I started a new project, to experiment with AdonisJS. It is a boxing ring and some audience, and the plan is to use sockets to create some kind of interactivity between the spectators.
I am going to learn some new technologies with this project. So I am looking forward to see where it leads.
I’ve been trying to create a project with AdonisJS, and unfortunately for me, I decided to use web sockets in this particular project idea. I didn’t want to just learn another framework by building a boring CRUD app. I wanted to create something bigger and more interesting, however Adonis web sockets are giving me lots of trouble to work with Vue.js and I can’t find very good help online. That’s not my biggest disappointment, it’s just that I am wasting lots of time being stuck, and not working on my daily challenges. Therefore, for now I will be putting the boxing project at a lower priority as I don’t want to stay stuck on it.
This is a cool effect that I’ve wanted to learn about for a long time! Thankfully it was part of JS30 so now I can understand how it works. Thanks, Wes.
I’ve done a simple input with a key up event to automatically search when the user types, but only when the user stops typing for 350ms, to prevent calling the API with every key stroke.
Axios was used to fetch external data from a public API.
I also toggle a loading animation which I found on Codepen when I am requesting data from the API.
You can’t just call the API request with every key up event, as that would send too many requests and cause a problem of race conditions.
Let’s picture the problem. If you press a key, a request is sent, and press another key, you can’t guarantee that the first API request will complete before the second one, so your last-received response might be from an ‘old’ search term.
To help with this problem, I used debounce, which is a technique used to group a number of sequentials calls into one, along a time period.
This does not fix the problem, it just helps, and prevents lots of unnecessary calls to a server. To really fix the problem, you have to cancel the request itself, which Axios allows by using a cancellation token.
I was looking at day 13 from JS30, which focuses on animating in elements on scroll but I didn’t like how dirty it is to just do a simple animation on scroll.
I looked at some libraries which already do this in a clean and fast way, and found a very popular library called Animate on Scroll (AOS).
I tried it and it is very easy to hook up and use. They even have a few options to customize your app.
I’ve learned about some cool functions and techniques like destructuring assignments. I bet there’s much more awesome stuff to see!
There are different solutions to make your SPA crawlable. The simplest one is to pre-render your app, which generates static HTML files out of your code. This however is problematic if your content changes frequently or is different per user, as you can’t have dynamic content if it is staticly generated. A pre-rendering tool would go through each of your routes and builds HTML files, which would also make websites very fast as they just serve HTML without having to compute anything. Also, this would make hosting very easy and cheap!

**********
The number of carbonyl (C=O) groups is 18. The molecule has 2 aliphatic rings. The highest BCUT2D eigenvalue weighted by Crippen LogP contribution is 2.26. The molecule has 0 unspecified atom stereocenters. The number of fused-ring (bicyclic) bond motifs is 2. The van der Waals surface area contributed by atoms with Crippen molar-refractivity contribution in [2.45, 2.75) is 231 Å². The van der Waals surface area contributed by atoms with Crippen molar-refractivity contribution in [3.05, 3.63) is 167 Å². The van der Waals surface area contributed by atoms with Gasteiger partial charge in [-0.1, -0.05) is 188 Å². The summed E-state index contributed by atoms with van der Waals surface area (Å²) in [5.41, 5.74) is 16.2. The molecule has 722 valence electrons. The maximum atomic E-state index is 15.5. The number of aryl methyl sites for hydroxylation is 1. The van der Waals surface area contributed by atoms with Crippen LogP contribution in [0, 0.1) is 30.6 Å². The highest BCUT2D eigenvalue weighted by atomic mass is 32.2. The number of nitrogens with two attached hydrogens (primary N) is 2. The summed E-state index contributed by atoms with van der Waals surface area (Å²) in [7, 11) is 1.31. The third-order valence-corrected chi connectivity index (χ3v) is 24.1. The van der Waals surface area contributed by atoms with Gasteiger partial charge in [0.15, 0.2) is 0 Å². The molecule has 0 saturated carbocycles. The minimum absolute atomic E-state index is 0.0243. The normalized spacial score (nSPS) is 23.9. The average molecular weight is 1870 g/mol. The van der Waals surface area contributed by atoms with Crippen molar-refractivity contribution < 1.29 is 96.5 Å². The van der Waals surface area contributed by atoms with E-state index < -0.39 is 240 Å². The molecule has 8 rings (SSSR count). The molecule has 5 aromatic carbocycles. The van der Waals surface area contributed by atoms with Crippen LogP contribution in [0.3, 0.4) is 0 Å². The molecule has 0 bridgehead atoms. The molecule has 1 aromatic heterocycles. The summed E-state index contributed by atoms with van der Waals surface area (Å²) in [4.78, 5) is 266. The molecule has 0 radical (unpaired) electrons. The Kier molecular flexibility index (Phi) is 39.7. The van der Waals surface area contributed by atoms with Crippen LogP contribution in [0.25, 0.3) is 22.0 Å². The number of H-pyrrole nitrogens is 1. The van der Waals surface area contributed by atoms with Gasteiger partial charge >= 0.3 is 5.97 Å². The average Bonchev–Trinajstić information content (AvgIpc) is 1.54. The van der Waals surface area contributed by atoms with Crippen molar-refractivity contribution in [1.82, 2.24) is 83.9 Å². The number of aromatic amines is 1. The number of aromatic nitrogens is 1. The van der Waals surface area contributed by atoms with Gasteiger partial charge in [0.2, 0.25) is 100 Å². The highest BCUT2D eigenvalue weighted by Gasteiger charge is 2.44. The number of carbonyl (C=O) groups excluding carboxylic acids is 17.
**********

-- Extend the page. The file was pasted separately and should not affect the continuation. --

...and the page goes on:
For Vue.js, Nuxt seems like an awesome way to do both of these. This is going to be next on my challenge list, where I will try to convert my #100daysofcode website to be server-side rendered. Let’s see how it goes, next time!
It’s not as easy as I thought to convert a working website from a Vue.js SPA to Nuxt. It would be much better to start a project from scratch with Nuxt if you know that you will be going to that direction.
It is not impossible to do so, it is just more work. I’ve been doing progress and I will get it finished soon.
You have to change the ways to import libraries, and you have to cater for DOM manipulations so that they don’t execute on the server side, since the server cannot access the DOM.
Today I made some time to finish my 100 days of code website’s conversion to Nuxt, to get server side rendering in my client site rendered app. The next step is to deploy it, but from the quick research that I’ve done, it is not as straight forward to build and deploy a Nuxt app.
So, today I installed Unity3D. It is a very popular game engine which is beginner friendly and there is lots of learning material online. I used it a long time ago but I just wanted to try it again.
I just did some simple stuff with it, such as dropping things down from the sky and used the physics engine to have them collapse with the floor and with each other. They stack pretty nicely. 😃
I loaded up a project I worked on a long time ago and took some parts of it. I continued experimenting with the physics engine, so I made a quick 3D model of a track and put some balls on it. I added some spots that will give a speed boost so that the balls collide fast with each other and show a ‘Kapow!’ message. I think it is pretty cool how simple this is to do.